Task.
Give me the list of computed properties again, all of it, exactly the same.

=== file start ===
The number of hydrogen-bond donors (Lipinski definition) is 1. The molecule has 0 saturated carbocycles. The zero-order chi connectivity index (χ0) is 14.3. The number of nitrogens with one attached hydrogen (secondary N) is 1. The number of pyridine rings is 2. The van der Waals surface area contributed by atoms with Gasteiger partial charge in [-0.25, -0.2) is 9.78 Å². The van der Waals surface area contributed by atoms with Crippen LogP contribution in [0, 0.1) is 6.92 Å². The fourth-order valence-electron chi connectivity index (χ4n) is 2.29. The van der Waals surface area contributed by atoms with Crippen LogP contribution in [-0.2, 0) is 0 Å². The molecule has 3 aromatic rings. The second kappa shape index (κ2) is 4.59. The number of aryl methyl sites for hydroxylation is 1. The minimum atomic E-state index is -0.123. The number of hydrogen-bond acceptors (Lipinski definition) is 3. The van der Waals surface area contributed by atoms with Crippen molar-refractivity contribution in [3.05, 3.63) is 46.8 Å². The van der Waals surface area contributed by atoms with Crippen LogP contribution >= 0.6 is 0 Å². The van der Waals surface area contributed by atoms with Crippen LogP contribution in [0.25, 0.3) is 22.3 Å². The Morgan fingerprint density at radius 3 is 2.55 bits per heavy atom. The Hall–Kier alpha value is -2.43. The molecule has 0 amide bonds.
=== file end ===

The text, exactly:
The number of hydrogen-bond donors (Lipinski definition) is 1. The molecule has 0 saturated carbocycles. The zero-order chi connectivity index (χ0) is 14.3. The number of nitrogens with one attached hydrogen (secondary N) is 1. The number of pyridine rings is 2. The van der Waals surface area contributed by atoms with Gasteiger partial charge in [-0.25, -0.2) is 9.78 Å². The van der Waals surface area contributed by atoms with Crippen LogP contribution in [0, 0.1) is 6.92 Å². The fourth-order valence-electron chi connectivity index (χ4n) is 2.29. The van der Waals surface area contributed by atoms with Crippen LogP contribution in [-0.2, 0) is 0 Å². The molecule has 3 aromatic rings. The second kappa shape index (κ2) is 4.59. The number of aryl methyl sites for hydroxylation is 1. The minimum atomic E-state index is -0.123. The number of hydrogen-bond acceptors (Lipinski definition) is 3. The van der Waals surface area contributed by atoms with Crippen molar-refractivity contribution in [3.05, 3.63) is 46.8 Å². The van der Waals surface area contributed by atoms with Crippen LogP contribution >= 0.6 is 0 Å². The van der Waals surface area contributed by atoms with Crippen LogP contribution in [0.25, 0.3) is 22.3 Å². The Morgan fingerprint density at radius 3 is 2.55 bits per heavy atom. The Hall–Kier alpha value is -2.43. The molecule has 0 amide bonds.